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|Tuesday, March 09, 2010|
Oregonians are driving less, spending less on food, saving less for retirement and working less compared to their neighbors in Idaho and Washington. As pollster Adam Davis says about his recent findings: “When the economy is bad it tends to be worse in Oregon.”
The results were part of the recently released Northwest OpinionScape report that Davis, Hibbitts & Midghall conducted on behalf of the nonprofit Northwest Health Foundation and the Northwest News Network, a collaboration of public radio stations in Idaho, Oregon and Washington. There were 400 general population respondents in each state. DHM, a Portland opinion research and consulting firm, is also Oregon Business’ longtime partner in the 100 Best project.
The top headline out of the extensive report? “It’s all about the economy right now in Oregon,” says Davis. “Households are being affected across the board.”
The survey covered many topics, but zeroing in on the economic issues finds that Oregonians are hurting overall about as much as their neighbors: 64% of the respondents in Oregon said they were worse off financially than 18 months ago, compared to 64% in Washington and 62% in Idaho.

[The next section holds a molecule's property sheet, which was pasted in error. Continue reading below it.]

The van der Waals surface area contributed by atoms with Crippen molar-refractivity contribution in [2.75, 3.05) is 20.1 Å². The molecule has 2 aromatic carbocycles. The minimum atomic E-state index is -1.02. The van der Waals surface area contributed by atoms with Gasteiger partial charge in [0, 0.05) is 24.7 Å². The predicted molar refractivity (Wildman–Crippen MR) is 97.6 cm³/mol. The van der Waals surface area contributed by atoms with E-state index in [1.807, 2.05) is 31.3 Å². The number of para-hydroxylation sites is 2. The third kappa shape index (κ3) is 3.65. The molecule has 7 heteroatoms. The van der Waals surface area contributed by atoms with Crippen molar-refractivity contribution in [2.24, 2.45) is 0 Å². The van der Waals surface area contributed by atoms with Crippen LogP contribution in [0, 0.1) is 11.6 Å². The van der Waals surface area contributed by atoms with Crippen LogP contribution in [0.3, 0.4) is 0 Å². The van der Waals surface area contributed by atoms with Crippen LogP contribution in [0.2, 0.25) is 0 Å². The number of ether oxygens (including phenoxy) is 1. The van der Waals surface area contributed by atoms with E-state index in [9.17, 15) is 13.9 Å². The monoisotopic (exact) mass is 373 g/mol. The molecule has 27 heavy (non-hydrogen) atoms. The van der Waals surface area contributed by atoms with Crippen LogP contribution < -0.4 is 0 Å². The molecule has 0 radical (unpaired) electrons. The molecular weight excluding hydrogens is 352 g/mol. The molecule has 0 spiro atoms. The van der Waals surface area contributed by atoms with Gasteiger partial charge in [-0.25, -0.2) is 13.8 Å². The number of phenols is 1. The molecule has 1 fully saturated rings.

But when you look at the specifics of where people are personally cutting back, you see a big difference among the three states. In the top 16 categories, Oregonians report being worse off than their neighbors in 12 of them, including:
71% say they have cut back on entertainment
64% have cut back on vacation
55% are driving less to save money
52% have turned down the heat
43% have lent money to someone because they were struggling
23% have had trouble affording medical coverage
19% have taken a pay cut
18% have chosen to lessen health coverage or dropped their insurance
It’s no wonder that a whopping 52% of the respondents say the state is on the wrong track, compared to 47% in Washington and 37% in Idaho. And 39% of Oregonians say that their community is on the wrong track, compared with 37% in Idaho and 29% in Washington.
By far the biggest concern of Oregonians is unemployment and jobs: 21% ranked that as their top worry in the state (as did 18% of the Idaho respondents); Washington’s top worry is tax reform.
It’s interesting to note that Oregonians said the first thing they would cut from the state budget would be “tourism and other state marketing” and “international trade and economic development," though almost no one said they would cut “employment and training.”
That’s a truly confusing message. Tourism and international trade are important business sectors with lots of jobs attached; and states need to have an economic development effort to attract business and grow the job base.
Maybe the recession has gone on for so long and the sentiment toward government is so sour that the baby is heading out with the bathwater.
Robin Doussard is Editor of Oregon Business.
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